It's hard to find anyone with a bad word to say about Bristows. Indeed one insider says, “Sometimes everything is too 'nice'”.  The firm itself makes a big play of providing a genuine balance between work and play, saying that it offers "quality of life without sacrificing quality of work." Most people seem to agree.
There will always be occasions at any firm where you'll have to burn the midnight oil, but they do seem to be pretty thin on the ground at Bristows. Part of the reason for this is the type of work that it does. Bristows is most famous for its 'hard IP' practice, which is probably one of the best in the City. Bristows has advised Guardian News and Media on social media product launches and recently acted for Google in its Streetview saga. Other clients include Samsung, IBM, Canon, BBC, Everything Everywhere, L’Oreal and Sony. It also excels in 'soft IP' work, advising the likes of Cadbury and Diageo on copyright, trademarks and design rights. It’s also branched out into technology law and has a growing reputation in advising on matters related to data protection and informational law advising British Airways amongst others.

Aside from IP, the firm is also looking to grow its Real Estate, Employment and Corporate departments which have all expanded over the last couple of years. However, as one lawyer comments, “the firm ... has a long way to go to become a proper full service firm”.

Bristows certainly has a different style to the City standard. There are no official chargeable targets (although one assistant comments that "the firm budgets for every assistant to bill 1,400 hours a year"). However, a trade-off is that there are no individual bonuses, although in good times the partners have been known to dish out one-off bonuses to the whole firm. Salaries are based solely on seniority as there is (very unusually) no banding. The overwhelming response to this is positive - "the pay structure assumes that everyone is good at his job, this is not a competitive place" being a typical comment.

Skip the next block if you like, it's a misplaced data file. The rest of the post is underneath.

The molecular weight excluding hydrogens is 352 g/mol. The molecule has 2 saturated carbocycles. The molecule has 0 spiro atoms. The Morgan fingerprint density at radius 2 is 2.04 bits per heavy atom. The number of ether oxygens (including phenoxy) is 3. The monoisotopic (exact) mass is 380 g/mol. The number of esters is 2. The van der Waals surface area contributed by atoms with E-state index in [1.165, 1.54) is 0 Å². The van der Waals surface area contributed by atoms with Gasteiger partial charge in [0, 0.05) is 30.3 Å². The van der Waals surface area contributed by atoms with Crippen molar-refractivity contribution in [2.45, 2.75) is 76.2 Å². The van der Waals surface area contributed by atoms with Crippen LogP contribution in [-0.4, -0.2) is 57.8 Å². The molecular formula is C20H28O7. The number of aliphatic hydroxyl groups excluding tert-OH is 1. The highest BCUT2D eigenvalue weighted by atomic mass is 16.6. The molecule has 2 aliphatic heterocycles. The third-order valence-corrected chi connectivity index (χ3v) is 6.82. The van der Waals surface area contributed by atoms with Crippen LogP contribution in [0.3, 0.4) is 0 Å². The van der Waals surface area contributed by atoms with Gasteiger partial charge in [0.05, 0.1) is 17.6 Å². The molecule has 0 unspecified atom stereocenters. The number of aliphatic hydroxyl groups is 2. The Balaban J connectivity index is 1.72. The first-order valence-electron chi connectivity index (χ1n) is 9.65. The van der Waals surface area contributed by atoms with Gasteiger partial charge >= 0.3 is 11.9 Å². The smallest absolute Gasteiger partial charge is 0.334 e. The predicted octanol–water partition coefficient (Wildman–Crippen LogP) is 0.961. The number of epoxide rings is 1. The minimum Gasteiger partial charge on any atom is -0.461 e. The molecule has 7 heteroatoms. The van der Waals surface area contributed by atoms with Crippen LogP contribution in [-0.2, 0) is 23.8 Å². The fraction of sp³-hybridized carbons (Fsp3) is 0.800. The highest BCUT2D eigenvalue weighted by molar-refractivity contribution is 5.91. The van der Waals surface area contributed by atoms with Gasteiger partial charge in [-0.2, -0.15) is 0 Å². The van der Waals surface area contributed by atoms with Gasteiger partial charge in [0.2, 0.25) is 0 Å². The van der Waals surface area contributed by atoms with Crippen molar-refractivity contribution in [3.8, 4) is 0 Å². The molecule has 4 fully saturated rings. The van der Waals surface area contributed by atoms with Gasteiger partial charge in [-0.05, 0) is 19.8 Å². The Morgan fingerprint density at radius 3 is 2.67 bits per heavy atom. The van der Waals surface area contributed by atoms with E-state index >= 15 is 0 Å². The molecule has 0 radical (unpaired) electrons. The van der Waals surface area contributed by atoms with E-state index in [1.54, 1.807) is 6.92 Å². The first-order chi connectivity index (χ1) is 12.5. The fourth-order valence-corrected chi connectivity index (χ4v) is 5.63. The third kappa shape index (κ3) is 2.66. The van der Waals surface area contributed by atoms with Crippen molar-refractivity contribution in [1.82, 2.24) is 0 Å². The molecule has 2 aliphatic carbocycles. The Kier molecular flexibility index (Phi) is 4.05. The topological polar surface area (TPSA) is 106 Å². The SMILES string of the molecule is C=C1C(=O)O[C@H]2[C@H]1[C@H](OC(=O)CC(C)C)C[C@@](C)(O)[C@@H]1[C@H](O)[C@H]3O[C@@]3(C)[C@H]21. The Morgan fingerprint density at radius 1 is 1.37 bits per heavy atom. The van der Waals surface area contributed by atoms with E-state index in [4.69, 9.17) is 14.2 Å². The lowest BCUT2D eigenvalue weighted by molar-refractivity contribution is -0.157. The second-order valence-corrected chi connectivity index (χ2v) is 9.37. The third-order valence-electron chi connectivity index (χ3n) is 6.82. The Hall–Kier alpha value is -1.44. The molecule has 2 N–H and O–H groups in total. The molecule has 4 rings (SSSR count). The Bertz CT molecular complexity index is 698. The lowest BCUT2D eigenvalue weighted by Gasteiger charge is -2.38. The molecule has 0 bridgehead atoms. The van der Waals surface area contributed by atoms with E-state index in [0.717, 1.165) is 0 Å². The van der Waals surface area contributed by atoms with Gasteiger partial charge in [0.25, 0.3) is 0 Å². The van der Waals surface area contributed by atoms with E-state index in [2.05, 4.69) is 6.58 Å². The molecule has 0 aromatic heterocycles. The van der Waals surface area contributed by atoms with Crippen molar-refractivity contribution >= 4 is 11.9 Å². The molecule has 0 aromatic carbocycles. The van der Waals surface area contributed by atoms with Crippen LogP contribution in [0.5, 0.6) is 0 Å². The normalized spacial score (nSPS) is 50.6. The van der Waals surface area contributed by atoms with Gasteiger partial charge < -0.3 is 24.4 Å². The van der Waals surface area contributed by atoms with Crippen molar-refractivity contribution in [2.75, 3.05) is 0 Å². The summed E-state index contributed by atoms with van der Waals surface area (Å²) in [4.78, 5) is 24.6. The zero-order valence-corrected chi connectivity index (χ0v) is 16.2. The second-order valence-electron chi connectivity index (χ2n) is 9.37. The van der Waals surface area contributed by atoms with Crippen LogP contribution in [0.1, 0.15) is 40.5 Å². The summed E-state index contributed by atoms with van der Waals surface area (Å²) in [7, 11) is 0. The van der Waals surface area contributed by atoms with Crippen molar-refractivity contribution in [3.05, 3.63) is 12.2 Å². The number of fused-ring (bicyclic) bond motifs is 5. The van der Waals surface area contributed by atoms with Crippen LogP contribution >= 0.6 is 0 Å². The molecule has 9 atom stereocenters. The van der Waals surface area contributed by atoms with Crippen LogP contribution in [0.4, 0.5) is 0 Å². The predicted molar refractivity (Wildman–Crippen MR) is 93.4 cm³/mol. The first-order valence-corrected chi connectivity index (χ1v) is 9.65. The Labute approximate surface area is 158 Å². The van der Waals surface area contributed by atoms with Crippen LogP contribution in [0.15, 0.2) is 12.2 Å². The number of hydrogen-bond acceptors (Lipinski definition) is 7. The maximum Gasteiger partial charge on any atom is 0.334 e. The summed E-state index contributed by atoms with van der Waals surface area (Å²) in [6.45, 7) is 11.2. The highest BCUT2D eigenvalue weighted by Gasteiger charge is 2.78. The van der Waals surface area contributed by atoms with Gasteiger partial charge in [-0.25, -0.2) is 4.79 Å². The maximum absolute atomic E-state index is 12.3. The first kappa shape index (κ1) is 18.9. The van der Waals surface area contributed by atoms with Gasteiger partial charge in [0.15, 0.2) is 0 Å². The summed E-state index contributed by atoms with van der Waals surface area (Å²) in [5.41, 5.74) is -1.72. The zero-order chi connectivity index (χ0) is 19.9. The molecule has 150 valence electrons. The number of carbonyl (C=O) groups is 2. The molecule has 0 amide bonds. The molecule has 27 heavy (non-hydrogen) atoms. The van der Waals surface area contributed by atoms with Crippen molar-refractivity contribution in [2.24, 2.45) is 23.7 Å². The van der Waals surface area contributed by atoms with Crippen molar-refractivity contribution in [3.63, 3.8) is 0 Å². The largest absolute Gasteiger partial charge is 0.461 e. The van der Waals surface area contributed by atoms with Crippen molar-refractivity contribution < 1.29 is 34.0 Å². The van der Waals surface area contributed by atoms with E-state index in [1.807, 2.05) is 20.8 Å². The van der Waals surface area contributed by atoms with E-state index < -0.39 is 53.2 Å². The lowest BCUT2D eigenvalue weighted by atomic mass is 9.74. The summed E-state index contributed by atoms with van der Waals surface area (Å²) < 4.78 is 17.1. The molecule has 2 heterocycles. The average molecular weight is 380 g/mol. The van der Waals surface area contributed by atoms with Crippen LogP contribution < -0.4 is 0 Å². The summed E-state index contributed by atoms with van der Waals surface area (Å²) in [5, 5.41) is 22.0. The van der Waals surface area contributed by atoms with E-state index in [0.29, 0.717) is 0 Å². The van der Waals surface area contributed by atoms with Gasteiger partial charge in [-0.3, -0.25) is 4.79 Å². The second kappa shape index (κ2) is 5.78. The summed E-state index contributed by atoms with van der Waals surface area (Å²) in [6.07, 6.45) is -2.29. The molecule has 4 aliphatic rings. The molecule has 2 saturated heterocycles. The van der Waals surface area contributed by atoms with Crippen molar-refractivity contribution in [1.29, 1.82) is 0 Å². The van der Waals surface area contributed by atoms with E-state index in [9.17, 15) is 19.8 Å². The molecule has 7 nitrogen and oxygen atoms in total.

Whilst Bristows lawyers aren't the highest paid in the city, staff praised the work-life balance, with some commenting that its not unusual to slip away at 6pm on a regular basis. But this doesn't mean the firm lacks ambition: it still manages to boast very respectable financial results.
The IP firm only has 39 partners, and just under 90 other lawyers. A tenth of its total staff work flexibly, and around 20% of its workforce describe themselves as being other than white or British. The firm also has a fairly high percentage of female partners compared with other City firms. So it is reasonably diverse. And trainee retention is typically high - as one might expect (or at least hope for) for a firm at which the work is not typically economy-dependent.
Bristows has received high praise from its associates, particularly for its friendly atmosphere: “There is a genuine desire for everyone to be treated with respect and for people to be nice to each other”; “Shock horror - we actually like each other at Bristows”.  Another associate says they couldn't "find a better work-life balance for the same quality of clients" elsewhere, and the only negative point was that their "office doesn't have a view over the river."

As one senior solicitor put it, "Bristows is a strange place. It's like a tree-hugging socialist hippy commune pretending to be a law firm. We don't have targets (by that I mean we actually genuinely don't have targets), in fact most associates have no idea what they bill or record. This means that we don't really get proper bonuses either. However, everyone has made peace with this, safe in the knowledge that we're much better than those psychos at most other firms".

However there were also comments that sometimes things can be “too nice” at the firm and one insider goes as far as to say that “a stressed, shouty partner might make a refreshing change once in a while!”  Be careful what you wish for.

The flip-side, of course, is that it doesn't have the same breadth of opportunities for top-quality work as the bigger City firms and that it doesn't pay top dollar. But then, that's not what everyone is looking for.


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